Turkey’s agenda has become preoccupied with Hagia Sophia, which has a significant reputation all over the world. The ruling Justice and Development Party (AK Party) recently announced that they are preparing to open Hagia Sophia, which has been used as a de facto museum since 1934, to worship for Muslims.
Greece, which considers itself a continuation of Byzantium, has also been involved in the debate over remarks by the Turkish government. The stance of Athens implies that Turkey has no right to carry out such a transformation on Hagia Sophia.
Before starting this debate, we need to take a look at the history of Hagia Sophia that makes it so special.
Hagia Sophia is one of the oldest cathedrals in the world, built in 537 A.D. by Byzantine Emperor Justinian I. Its enormous dome is unique. It is one of the holiest places on earth for Christians. It still welcomes its visitors in the historic peninsula in Istanbul with all its glory.
Hagia Sophia has belonged to Turks since the time of Sultan Mehmed II, who seized Istanbul from the Byzantines in 1453 and attained the title of conqueror. When Mehmed the Conqueror crossed the huge walls and entered the city, he first went to Hagia Sophia, and he presented this structure to his people as the “right of the sword,” as stipulated by the law of the time.
From that day on, the sultan established a careful relationship with this structure, taking over the maintenance of the building and restoring its dilapidated main dome and other parts that were in ruins. This is because the seizure of the structure by Muslims is the concrete symbol of the triumphant emergence of Islamic civilization from the Middle Ages.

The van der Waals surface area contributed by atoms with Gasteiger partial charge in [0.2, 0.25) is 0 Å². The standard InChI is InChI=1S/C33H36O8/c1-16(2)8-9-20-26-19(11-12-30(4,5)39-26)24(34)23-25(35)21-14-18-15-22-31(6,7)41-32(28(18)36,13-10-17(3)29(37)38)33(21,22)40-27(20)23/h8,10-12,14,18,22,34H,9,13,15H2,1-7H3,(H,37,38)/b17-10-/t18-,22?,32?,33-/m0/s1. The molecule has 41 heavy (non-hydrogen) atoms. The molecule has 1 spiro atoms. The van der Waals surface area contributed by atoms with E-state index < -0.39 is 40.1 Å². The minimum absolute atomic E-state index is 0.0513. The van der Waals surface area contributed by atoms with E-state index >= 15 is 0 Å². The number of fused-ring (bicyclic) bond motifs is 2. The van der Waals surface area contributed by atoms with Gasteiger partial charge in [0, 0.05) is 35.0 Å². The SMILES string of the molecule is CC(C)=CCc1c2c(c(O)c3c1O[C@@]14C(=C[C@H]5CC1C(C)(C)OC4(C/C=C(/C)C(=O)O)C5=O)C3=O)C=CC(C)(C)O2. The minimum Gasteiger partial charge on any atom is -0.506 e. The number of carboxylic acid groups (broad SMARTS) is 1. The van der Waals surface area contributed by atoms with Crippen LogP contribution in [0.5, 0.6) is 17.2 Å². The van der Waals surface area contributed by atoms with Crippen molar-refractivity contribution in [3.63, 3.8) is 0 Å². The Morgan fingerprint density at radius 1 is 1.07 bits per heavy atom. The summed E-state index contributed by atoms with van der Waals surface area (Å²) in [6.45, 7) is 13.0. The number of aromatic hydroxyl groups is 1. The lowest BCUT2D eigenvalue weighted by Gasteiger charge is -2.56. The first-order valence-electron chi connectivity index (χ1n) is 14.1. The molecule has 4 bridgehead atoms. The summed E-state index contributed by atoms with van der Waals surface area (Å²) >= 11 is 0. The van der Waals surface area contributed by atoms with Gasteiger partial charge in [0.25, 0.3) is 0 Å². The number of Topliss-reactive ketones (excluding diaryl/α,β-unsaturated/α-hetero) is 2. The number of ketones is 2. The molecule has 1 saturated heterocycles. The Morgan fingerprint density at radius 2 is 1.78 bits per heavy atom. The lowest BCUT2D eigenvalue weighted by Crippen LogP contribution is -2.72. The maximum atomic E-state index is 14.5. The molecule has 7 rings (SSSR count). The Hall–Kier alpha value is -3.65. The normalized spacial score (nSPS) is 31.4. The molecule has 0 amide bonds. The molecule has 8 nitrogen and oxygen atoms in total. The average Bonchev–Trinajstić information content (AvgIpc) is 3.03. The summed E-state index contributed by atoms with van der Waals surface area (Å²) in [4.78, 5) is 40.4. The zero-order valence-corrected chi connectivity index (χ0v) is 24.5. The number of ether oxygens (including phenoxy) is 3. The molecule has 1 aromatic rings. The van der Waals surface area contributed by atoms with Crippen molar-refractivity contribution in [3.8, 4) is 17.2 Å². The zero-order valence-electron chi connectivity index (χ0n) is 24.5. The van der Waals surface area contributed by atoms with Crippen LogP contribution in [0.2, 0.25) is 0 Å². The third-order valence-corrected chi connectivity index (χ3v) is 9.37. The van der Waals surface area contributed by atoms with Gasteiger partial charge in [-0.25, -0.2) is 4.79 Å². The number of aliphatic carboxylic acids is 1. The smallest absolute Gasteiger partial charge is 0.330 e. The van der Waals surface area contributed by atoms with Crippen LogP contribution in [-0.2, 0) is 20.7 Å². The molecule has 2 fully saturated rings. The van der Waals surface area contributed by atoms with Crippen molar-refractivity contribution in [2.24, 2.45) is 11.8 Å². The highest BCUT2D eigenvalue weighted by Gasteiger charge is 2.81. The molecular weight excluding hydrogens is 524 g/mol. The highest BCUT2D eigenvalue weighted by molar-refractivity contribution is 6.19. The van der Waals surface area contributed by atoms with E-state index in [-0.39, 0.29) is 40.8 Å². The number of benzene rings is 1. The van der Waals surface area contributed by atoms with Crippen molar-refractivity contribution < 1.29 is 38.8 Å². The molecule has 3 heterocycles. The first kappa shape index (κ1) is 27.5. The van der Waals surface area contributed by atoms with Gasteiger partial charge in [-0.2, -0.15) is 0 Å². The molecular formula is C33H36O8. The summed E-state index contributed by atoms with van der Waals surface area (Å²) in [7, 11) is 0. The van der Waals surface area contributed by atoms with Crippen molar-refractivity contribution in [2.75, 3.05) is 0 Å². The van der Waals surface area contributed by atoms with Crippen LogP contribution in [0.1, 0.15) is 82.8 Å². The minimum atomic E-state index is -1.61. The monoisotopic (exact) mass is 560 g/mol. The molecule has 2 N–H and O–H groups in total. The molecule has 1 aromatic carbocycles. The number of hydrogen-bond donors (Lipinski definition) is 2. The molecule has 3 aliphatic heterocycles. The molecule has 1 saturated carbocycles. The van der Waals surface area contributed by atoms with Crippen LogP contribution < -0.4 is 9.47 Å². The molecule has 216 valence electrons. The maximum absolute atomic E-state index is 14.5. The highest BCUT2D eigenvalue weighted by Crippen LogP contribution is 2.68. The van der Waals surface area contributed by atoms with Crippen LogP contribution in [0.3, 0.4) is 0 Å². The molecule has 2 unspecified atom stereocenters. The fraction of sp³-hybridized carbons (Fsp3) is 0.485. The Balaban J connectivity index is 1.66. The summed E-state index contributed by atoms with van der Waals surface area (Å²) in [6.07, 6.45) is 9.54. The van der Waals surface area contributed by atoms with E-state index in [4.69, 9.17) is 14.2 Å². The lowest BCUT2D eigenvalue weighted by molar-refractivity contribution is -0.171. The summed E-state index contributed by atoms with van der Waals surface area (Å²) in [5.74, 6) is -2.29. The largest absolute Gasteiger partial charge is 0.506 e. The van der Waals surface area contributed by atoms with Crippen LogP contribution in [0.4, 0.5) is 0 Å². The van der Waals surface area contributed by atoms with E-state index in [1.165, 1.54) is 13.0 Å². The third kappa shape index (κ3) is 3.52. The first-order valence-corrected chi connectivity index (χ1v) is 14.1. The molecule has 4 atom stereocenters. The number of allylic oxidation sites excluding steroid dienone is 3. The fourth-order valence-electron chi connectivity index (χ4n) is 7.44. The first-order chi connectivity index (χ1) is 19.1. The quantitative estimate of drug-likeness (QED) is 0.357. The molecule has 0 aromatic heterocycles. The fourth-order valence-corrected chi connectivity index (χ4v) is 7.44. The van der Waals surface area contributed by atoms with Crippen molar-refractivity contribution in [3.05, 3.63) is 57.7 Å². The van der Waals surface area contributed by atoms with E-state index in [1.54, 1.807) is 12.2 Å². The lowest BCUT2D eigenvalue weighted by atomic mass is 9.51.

Mehmed the Conqueror turned Hagia Sophia into a mosque without damaging the historical fabric of the building. He also added a masjid to the side of the building.
As the new owners, all of the Ottoman rulers doted on the structure which the Christian world could never forget. They commissioned the most valuable architects of the time to protect Hagia Sophia against time and earthquakes. In other words, there are traces of valuable figures such as Mimar Sinan in Hagia Sophia that have survived to date.
After the transition from a monarchy to a modern republic, it was decided in 1934 that the exterior of Hagia Sophia, as well as the mosque, be arranged as a museum.
Since then, however, the interior main section of Hagia Sophia has been used only as a museum. Muslims worship in a small area of the building called Hünkar Kasrı.
The government has not yet shared details with the press about the level at which Hagia Sophia will be opened for worship. Perhaps they will only be content with a symbolic transformation, such as the recitation of the Adhan from the minarets of Hagia Sophia. However, the government does not have any local or international binding legal barriers to carrying out a transformation of the scale they want.
Therefore, the demands of Greece, which has reacted to the issue, are null and void. This is a domestic political issue of the Republic of Turkey, which is a sovereign state.
Moreover, Greece, which has not opened even a single mosque for worship in Athens, where dozens of Turks and Muslims live, should be calm. Greece is in no position to advise Turkey, which has numerous churches and synagogues all around, to tolerate differences.